As companies look to find new ways to grow and develop, they are increasingly turning their focus to the subject of employee engagement. From staff retention and performance to increased efficiency and business growth, there are numerous reasons why it’s garnered so much attention in recent years.
Join us as we explore the benefits and statistics surrounding employee engagement, as well as some of the strategies that your organisation can implement to get ahead of the game in 2022 and beyond.
What is employee engagement?
Employee engagement is a term used to describe the relationship between an organisation and the employees of that organisation. Generally speaking, the higher the level of staff engagement, the better that organisation will perform.
The concept of employee engagement – and more importantly, how to increase it – has become a talking point in the areas of human resources and internal communications.
Why is it important?
For many companies, the people are their most valuable asset.
When the individuals within an organisation feel engaged in what they do, it raises performance levels across the board and helps to drive business growth. They’ll approach their day-to-day work with greater motivation, enthusiasm, and purpose, resulting in a ripple effect that permeates all areas of the company.
When those individuals don’t feel engaged, the opposite is true. And this disengagement is estimated to be costing US businesses alone between $450 billion and $550 billion in lost productivity every year.
What are the benefits?
Okay, so now we know what employee engagement is and why it’s a strategically important area for a business to focus on. But what are the specific benefits of increasing this metric?
- Employees are more likely to stick around – always useful!
- They’re more likely to recommend the company to others.
- Reduced risk of stress and burnout.
- Improved productivity and efficiency.
- Better customer service and retention.
- The business will be easier for leaders to run.
- Those leaders can then focus on areas that deliver greater value and growth.
To understand the disadvantages that come with low employee engagement, simply flip all of these points on their head. Not exactly a pretty picture, but fear not – we’ll be diving into the strategies and ideas you can adopt to help you improve in this area.
Just before we do, let’s remind ourselves of the current landscape… 🔎
Statistics and trends
Unsurprisingly, the COVID-19 pandemic has caused many workers to take stock of their situation. One survey by McKinsey, which explored how companies can help their staff find meaning in the workplace, showed that nearly two-thirds of US employees said the pandemic has caused them to reflect on their purpose in life.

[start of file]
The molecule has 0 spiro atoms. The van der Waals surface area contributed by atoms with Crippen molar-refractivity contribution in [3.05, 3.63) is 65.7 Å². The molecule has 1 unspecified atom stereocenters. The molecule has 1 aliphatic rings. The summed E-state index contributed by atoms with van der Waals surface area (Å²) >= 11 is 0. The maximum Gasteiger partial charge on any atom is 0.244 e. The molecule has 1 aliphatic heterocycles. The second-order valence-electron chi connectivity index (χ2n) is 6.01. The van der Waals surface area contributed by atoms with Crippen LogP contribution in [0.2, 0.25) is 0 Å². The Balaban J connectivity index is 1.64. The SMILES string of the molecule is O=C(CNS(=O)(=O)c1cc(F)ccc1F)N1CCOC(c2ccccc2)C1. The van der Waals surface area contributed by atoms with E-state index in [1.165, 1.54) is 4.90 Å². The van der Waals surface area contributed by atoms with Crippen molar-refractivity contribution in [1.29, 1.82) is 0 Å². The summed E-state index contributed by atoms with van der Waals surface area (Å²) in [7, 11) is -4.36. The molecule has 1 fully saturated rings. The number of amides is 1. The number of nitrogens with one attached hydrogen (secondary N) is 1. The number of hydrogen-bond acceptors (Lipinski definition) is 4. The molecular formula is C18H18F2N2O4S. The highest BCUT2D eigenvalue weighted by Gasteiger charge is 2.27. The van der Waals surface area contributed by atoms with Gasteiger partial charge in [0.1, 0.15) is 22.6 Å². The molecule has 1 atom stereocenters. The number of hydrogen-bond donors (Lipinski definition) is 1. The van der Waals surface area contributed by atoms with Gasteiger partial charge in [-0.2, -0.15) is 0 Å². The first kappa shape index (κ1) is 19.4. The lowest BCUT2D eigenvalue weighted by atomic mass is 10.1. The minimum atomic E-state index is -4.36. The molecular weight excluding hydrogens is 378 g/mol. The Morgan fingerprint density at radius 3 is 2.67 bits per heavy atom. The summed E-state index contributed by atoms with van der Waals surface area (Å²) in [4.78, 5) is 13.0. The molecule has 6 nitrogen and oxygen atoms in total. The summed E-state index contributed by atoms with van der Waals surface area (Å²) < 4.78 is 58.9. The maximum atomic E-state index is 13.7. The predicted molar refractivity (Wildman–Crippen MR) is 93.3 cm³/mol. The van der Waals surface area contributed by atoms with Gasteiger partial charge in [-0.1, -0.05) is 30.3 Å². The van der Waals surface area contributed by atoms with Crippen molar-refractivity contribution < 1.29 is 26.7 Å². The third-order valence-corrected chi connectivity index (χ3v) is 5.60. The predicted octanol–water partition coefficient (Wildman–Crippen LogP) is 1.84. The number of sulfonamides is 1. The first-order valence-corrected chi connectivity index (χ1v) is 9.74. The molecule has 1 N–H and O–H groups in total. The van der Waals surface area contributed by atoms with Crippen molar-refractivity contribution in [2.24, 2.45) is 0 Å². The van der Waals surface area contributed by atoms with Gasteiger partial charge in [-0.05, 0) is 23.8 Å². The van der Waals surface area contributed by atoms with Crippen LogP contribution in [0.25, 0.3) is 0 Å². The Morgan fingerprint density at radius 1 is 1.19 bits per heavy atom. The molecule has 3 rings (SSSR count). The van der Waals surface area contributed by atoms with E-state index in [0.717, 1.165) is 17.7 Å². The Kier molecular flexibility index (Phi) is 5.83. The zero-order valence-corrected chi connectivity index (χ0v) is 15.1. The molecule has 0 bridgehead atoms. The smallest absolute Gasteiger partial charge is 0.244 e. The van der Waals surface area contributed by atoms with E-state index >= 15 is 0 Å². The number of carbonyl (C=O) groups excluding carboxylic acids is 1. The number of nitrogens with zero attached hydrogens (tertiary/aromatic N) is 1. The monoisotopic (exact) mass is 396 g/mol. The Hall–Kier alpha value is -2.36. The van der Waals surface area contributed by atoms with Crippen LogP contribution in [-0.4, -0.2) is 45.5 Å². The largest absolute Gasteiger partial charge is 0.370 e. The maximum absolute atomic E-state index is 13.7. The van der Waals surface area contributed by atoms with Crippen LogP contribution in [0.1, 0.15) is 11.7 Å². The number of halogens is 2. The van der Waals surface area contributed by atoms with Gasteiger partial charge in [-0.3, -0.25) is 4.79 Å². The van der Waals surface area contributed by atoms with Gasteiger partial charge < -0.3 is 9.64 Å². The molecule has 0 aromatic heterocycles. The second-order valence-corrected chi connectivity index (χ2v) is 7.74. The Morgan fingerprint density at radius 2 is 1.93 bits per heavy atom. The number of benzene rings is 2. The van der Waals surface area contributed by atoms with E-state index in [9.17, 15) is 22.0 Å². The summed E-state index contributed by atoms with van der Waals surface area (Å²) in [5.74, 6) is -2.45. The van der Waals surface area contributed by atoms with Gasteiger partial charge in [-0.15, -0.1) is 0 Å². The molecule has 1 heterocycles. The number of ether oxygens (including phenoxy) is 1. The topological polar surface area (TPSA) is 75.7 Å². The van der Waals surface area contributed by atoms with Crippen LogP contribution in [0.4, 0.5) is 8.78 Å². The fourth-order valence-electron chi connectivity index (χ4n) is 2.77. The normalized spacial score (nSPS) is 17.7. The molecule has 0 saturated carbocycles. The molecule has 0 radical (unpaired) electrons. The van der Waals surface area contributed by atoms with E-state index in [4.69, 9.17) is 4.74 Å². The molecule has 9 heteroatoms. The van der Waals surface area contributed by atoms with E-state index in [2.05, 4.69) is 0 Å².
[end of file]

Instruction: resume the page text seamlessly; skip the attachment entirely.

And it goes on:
Another 2021 study of workers in the UK and Ireland found that 38% planned to change roles in the next 6-12 months, while a 2021 survey by Microsoft showed that 41% of global workers considered quitting in the next year.
Here’s a little more food for thought:
- 85% of employees worldwide are not engaged in the workplace…
- …with UK employee engagement levels as low as 11%
- 71% of executives believe employee engagement is crucial to their company’s success
- 89% of employers think that their employees leave for more money…
- …but only 12% of employees actually leave for more money
- 33% of professionals leave their job because they’re bored or need a new challenge
- Employees who feel their voice is heard are 6 times more likely to feel empowered to perform their best work
- 87% of employees expect their employer to support them in balancing work and personal commitments
Employee engagement strategies
Now let’s get to the good stuff! Below you’ll find a series of ideas, strategies, and tools to boost employee engagement within your organisation:
- Ask for feedback (and take action)
- Build strong teams
- Gamify your approach
- Ensure clear communication
- Provide opportunities for growth
- Prioritise wellbeing
- Consider CSR
Ask for feedback (and take action)
It may sound startlingly obvious, but one way to increase employee engagement is to simply give employees a voice and listen to what they have to say.
Whether it’s a monthly chat with a manager, quarterly appraisals to provide feedback, anonymous surveys, or simply encouraging an open environment where everyone is heard and acknowledged, it can do wonders for your workplace.
The important thing is that senior leaders and managers then act on what they learn. By cultivating a culture in which employees feel that their opinions are valued, they’ll be more engaged and willing to contribute to the success of the organisation.
Build strong teams
Building tight-knit teams is an investment that will ultimately yield better business results. What’s more, with highly engaged business units estimated to achieve 59% less staff turnover, those teams are likely to stick together for longer.